US Photographer Bags Astronomy Pic Of The Year


American photographer Brad Goldpaint has beaten thousands of amateur and professional stargazers around the world for the title of the Astronomy Photographer of the Year 2018.

Goldpaint’s image bagged the top prize in the Royal Observatory Greenwich’s Insight Investment Astronomy Photographer of the Year 2018 competition of £10,000 and a place in a new exhibition of winning pics over the years at the National Maritime Museum in London.

“For me this superb image is emblematic of everything it means to be an astrophotographer; the balance between light and dark, the contrasting textures and tones of land and sky and the photographer alone under a starry canopy of breathtaking scale and beauty,” said competition judge Will Gater.

Transport the Soul by Brad Goldpaint – Interested in adding a ‘human element’ to his photographs, once the quarter moon rose and revealed the incredible, vast landscape of the shale hills below the viewpoint, the lone photographer, to the left of the frame, stood motionless while he captured this photograph. The Andromeda Galaxy, quarter moon, Milky Way Galaxy, and position of the photographer all combined to create a captivating, harmonious portrait of a night sky photographer at work.
Moab, Utah, USA, 20 May 2017 (Credit: Brad Goldpaint)Brad Goldpaint

The winning image was taken in Moab, Utah and shows immense red rock formations silhouetted against the Milky Way and Andromeda galaxies in the night sky.

In other categories, both professional and amateur astrophotographers triumphed. The winning image in the Planets, Comets and Asteroids category was taken by British photographer Martin Lewis in his back garden. And the the Young Astronomy Photographer of the Year title went to 15-year-old Fabian Dalpiaz of Italy for his incredible photograph of a meteor passing over the magnificent autumnal landscape of the Alpe di Siusi.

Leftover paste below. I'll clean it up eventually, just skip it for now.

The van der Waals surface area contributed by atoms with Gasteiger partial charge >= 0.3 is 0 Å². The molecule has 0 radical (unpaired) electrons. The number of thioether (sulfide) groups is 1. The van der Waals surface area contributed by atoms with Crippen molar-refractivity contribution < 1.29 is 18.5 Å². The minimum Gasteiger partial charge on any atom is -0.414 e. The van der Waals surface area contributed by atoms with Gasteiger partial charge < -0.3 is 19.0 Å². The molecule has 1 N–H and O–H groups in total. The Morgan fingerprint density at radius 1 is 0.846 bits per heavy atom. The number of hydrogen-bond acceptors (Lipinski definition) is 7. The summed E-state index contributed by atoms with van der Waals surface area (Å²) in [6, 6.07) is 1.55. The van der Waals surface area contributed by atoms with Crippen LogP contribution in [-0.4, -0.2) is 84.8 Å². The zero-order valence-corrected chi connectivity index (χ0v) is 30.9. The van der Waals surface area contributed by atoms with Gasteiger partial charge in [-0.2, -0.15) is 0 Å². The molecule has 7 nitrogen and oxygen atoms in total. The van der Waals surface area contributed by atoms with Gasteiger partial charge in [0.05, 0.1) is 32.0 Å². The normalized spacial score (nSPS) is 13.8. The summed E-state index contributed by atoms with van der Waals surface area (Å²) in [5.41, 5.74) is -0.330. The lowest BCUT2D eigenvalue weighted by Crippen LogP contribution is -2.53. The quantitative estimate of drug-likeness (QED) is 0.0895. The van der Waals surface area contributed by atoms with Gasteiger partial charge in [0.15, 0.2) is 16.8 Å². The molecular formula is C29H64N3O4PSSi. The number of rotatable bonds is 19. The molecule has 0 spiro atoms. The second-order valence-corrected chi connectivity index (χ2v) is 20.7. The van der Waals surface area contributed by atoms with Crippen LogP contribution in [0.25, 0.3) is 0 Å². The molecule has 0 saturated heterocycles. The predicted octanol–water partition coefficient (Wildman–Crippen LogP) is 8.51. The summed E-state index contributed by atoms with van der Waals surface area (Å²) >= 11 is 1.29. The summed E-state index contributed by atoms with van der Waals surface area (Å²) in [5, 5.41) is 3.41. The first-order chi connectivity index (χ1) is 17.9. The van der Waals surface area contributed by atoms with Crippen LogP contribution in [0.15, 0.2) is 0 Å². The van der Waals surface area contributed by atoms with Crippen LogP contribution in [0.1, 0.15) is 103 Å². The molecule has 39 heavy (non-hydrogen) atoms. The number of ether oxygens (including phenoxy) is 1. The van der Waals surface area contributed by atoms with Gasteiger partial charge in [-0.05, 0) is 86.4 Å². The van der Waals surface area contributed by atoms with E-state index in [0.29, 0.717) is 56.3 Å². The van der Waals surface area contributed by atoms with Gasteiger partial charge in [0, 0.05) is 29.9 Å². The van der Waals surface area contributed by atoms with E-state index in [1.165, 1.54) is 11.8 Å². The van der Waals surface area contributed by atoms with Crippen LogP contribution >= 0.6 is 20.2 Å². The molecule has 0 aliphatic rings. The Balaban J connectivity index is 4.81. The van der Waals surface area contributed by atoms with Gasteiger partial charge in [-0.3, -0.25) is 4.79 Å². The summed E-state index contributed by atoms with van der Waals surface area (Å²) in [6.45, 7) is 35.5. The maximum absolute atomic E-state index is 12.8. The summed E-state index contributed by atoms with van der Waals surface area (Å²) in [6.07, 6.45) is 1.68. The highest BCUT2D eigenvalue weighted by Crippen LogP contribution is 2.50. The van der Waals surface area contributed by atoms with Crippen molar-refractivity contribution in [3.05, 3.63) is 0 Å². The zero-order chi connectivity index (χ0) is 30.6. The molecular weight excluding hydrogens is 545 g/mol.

“With a competition that keeps on flourishing over the years, the growing community of amateur astrophotographers have time after time surprised us with technically accomplished, playfully imaginative and astoundingly beautiful images that sit at the intersection of art and science,” said Dr Melanie Vandenbrouck, Curator of Art at Royal Museums Greenwich and judge for the competition.

“This year did not disappoint. To pick just 31 winners from the 134 shortlisted images was fiendishly difficult! Their mesmerising, often astonishing photographs, show us the exquisite complexity of space, and movingly convey our place in the universe.

“And to see our young winners compete with seasoned photographers in their skill, imagination, and aesthetic sense, remains the greatest reward of all,” she added.

The competition is now in its tenth year and received over 4,200 entries from 91 countries across the world. This year’s winners, along with some runners-up and highly commended images, will join the best of the last ten years in a new exhibition in London.

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